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Anna Karenina 310


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Anna Karenina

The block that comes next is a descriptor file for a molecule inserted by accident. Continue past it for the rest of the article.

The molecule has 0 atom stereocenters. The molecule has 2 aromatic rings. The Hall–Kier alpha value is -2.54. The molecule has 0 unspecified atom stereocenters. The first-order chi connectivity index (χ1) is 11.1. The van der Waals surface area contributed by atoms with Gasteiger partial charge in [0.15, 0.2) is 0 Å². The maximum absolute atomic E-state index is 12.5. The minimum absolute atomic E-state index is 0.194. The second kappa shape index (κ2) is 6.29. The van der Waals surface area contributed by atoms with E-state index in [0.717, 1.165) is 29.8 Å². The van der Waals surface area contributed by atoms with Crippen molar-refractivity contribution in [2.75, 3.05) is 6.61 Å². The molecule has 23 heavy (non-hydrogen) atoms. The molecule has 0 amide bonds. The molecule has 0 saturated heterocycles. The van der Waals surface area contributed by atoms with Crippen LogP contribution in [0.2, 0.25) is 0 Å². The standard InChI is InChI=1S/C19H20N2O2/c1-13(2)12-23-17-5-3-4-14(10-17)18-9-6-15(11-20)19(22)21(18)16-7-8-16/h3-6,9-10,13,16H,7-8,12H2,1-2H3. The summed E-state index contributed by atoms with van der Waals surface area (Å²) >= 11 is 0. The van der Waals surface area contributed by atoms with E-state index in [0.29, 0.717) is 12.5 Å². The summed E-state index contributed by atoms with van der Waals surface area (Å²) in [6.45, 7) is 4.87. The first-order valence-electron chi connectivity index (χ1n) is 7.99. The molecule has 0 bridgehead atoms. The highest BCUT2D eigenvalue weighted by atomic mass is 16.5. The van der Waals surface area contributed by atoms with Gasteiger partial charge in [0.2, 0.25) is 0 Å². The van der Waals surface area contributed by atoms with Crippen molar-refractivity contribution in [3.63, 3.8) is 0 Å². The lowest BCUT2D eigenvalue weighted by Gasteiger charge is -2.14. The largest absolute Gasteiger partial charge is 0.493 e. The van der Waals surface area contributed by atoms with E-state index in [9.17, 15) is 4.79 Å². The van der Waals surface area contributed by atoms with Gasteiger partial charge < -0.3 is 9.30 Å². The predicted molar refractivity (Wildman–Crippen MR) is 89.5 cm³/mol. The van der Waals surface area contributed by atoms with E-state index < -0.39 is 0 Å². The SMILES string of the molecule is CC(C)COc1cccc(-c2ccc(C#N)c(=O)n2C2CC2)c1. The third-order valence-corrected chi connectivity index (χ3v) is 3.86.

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love and sorrow. Chapter 31 As intensely as Anna had longed to see her son, and long as she had been thinking of it and preparing herself for it, she had not in the least expected that seeing him would affect her so deeply. On getting back to her lonely rooms in the hotel she could not for a long while understand why she was there. "Yes, its all over, and I am again alone," she said to herself, and without taking off her hat she sat down in a low chair by the hearth. Fixing her eyes on a bronze clock standing on a table between the windows, she tried to think. The French maid brought from abroad came in to suggest she should dress. She gazed at her wonderingly and said, "Presently." A footman offered her coffee. "Later on," she said. The Italian nurse, after having taken the baby out in her best, came in with her, and brought her to Anna. The plump, well-fed little baby, on seeing her mother, as she always did, held out her fat little hands, and with a smile on her toothless mouth, began, like a fish with a float, bobbing her fingers up and down the starched folds of her embroidered skirt, making them rustle. It was impossible not to smile, not to kiss the baby, impossible not to hold out a finger for her to clutch, crowing and prancing all over; impossible not to offer her a lip which she sucked into her little mouth by way of a kiss. And all this Anna did, and took her in her arms and made her dance, and kissed her fresh little cheek and bare little elbows; but at the sight of this child it was plainer than ever to her that the feeling she had for her could not be called love in comparison with what she felt for Seryozha. Everything in this baby was charming, but for some reason all this did not go deep to her heart. On her first child, though the child of an unloved father, had been concentrated all the love that had never found satisfaction. Her baby girl had been born in the most painful circumstances and had not had a hundredth part of the care and thought which had been concentrated on her first child. Besides, in the little girl everything was still in the future, while Seryozha was by now almost a personality, and a personality dearly loved. In him there was a conflict of thought and feeling; he understood her, he loved her, he judged her, she thought, recalling his words and his eyes. And she was forever--not physically only but spiritually--divided from him, and it was impossible to set this right. She gave the baby back to the nurse, let her go, and opened the locket in which there was Seryozhas portrait when he was almost of the same age as the girl. She got up, and, taking off her hat, took up from a little table an album in which there were photographs of her son at different ages. She wanted to compare them, and began taking them out of the album. She took them all out except one, the latest and best photograph. In it he was in a white smock, sitting astride a chair, with frowning eyes and smiling lips. It was his best, most characteristic expression. With her little supple hands, her white, delicate fingers, that moved with a peculiar intensity today, she pulled at a corner of the photograph, but the photograph had caught somewhere, and she could not get it out. There was no paper knife on the table, and so, pulling out the photograph that was next to her sons (it was a photograph of Vronsky taken at Rome in a round hat and with long hair), she used it to push out her sons photograph. "Oh, here is he!" she said, glancing at the portrait of Vronsky, and she suddenly recalled that he was the cause of her present misery. She had not once thought of him all the morning. But now, coming all at once upon that manly, noble face, so familiar and so dear to her, she felt a sudden rush of love for him. "But where is he? How is it he leaves me alone in my misery?" she thought all at once with a feeling of reproach, forgetting she had herself

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